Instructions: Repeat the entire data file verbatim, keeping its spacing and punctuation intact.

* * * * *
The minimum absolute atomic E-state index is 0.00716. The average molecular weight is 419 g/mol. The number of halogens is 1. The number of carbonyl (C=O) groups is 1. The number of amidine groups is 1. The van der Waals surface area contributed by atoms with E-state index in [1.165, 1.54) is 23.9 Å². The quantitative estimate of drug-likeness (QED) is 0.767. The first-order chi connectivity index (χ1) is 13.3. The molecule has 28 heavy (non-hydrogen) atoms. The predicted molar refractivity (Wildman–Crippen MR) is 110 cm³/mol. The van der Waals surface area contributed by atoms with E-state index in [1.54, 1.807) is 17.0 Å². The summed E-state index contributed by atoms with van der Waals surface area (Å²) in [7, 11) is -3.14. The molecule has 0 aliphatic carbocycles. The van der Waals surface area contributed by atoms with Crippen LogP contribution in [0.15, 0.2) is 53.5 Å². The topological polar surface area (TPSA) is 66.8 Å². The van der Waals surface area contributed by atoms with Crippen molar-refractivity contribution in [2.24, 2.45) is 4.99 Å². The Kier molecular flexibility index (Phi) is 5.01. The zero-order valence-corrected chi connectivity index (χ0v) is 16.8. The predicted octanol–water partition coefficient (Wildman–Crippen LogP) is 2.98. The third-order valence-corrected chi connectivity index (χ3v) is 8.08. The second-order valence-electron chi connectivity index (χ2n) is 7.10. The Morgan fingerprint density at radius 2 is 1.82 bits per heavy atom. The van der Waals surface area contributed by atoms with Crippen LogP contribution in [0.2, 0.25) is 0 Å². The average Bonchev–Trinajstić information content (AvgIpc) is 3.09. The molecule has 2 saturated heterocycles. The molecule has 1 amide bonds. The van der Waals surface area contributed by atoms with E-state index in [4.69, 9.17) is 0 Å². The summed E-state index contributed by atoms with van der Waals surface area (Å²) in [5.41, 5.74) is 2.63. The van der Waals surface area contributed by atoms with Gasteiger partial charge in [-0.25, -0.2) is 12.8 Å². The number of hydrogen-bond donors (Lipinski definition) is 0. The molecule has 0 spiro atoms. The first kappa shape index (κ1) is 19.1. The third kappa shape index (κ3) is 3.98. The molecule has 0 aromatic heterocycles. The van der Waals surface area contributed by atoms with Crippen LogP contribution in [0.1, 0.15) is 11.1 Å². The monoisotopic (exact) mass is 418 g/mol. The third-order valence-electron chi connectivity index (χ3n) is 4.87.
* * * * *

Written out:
The minimum absolute atomic E-state index is 0.00716. The average molecular weight is 419 g/mol. The number of halogens is 1. The number of carbonyl (C=O) groups is 1. The number of amidine groups is 1. The van der Waals surface area contributed by atoms with E-state index in [1.165, 1.54) is 23.9 Å². The quantitative estimate of drug-likeness (QED) is 0.767. The first-order chi connectivity index (χ1) is 13.3. The molecule has 28 heavy (non-hydrogen) atoms. The predicted molar refractivity (Wildman–Crippen MR) is 110 cm³/mol. The van der Waals surface area contributed by atoms with E-state index in [1.54, 1.807) is 17.0 Å². The summed E-state index contributed by atoms with van der Waals surface area (Å²) in [7, 11) is -3.14. The molecule has 0 aliphatic carbocycles. The van der Waals surface area contributed by atoms with Crippen LogP contribution in [0.15, 0.2) is 53.5 Å². The topological polar surface area (TPSA) is 66.8 Å². The van der Waals surface area contributed by atoms with Crippen molar-refractivity contribution in [2.24, 2.45) is 4.99 Å². The Kier molecular flexibility index (Phi) is 5.01. The zero-order valence-corrected chi connectivity index (χ0v) is 16.8. The predicted octanol–water partition coefficient (Wildman–Crippen LogP) is 2.98. The third-order valence-corrected chi connectivity index (χ3v) is 8.08. The second-order valence-electron chi connectivity index (χ2n) is 7.10. The Morgan fingerprint density at radius 2 is 1.82 bits per heavy atom. The van der Waals surface area contributed by atoms with Crippen LogP contribution in [0.2, 0.25) is 0 Å². The average Bonchev–Trinajstić information content (AvgIpc) is 3.09. The molecule has 2 saturated heterocycles. The molecule has 1 amide bonds. The van der Waals surface area contributed by atoms with E-state index in [4.69, 9.17) is 0 Å². The summed E-state index contributed by atoms with van der Waals surface area (Å²) in [5.41, 5.74) is 2.63. The van der Waals surface area contributed by atoms with Gasteiger partial charge in [-0.25, -0.2) is 12.8 Å². The number of hydrogen-bond donors (Lipinski definition) is 0. The molecule has 0 spiro atoms. The first kappa shape index (κ1) is 19.1. The third kappa shape index (κ3) is 3.98. The molecule has 0 aromatic heterocycles. The van der Waals surface area contributed by atoms with Crippen LogP contribution in [0.1, 0.15) is 11.1 Å². The monoisotopic (exact) mass is 418 g/mol. The third-order valence-electron chi connectivity index (χ3n) is 4.87.